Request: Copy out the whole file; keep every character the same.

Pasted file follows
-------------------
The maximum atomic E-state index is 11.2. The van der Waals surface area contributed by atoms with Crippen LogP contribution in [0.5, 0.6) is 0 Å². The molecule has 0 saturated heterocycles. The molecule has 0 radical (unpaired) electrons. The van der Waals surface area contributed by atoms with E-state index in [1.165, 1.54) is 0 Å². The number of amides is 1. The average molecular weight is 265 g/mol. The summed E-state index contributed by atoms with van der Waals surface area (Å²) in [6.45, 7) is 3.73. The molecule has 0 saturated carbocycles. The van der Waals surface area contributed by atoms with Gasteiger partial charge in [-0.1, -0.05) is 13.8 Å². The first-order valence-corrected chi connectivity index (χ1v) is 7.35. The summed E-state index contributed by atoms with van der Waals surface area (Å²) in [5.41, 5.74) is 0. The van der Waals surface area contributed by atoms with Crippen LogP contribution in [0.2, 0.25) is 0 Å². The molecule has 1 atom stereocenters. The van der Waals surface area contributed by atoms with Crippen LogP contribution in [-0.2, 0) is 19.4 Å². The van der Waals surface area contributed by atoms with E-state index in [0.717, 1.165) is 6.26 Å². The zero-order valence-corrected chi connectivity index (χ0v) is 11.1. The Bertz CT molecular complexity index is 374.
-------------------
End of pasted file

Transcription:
The maximum atomic E-state index is 11.2. The van der Waals surface area contributed by atoms with Crippen LogP contribution in [0.5, 0.6) is 0 Å². The molecule has 0 saturated heterocycles. The molecule has 0 radical (unpaired) electrons. The van der Waals surface area contributed by atoms with E-state index in [1.165, 1.54) is 0 Å². The number of amides is 1. The average molecular weight is 265 g/mol. The summed E-state index contributed by atoms with van der Waals surface area (Å²) in [6.45, 7) is 3.73. The molecule has 0 saturated carbocycles. The van der Waals surface area contributed by atoms with Gasteiger partial charge in [-0.1, -0.05) is 13.8 Å². The first-order valence-corrected chi connectivity index (χ1v) is 7.35. The summed E-state index contributed by atoms with van der Waals surface area (Å²) in [5.41, 5.74) is 0. The van der Waals surface area contributed by atoms with Crippen LogP contribution in [0.2, 0.25) is 0 Å². The molecule has 1 atom stereocenters. The van der Waals surface area contributed by atoms with Crippen LogP contribution in [-0.2, 0) is 19.4 Å². The van der Waals surface area contributed by atoms with E-state index in [0.717, 1.165) is 6.26 Å². The zero-order valence-corrected chi connectivity index (χ0v) is 11.1. The Bertz CT molecular complexity index is 374.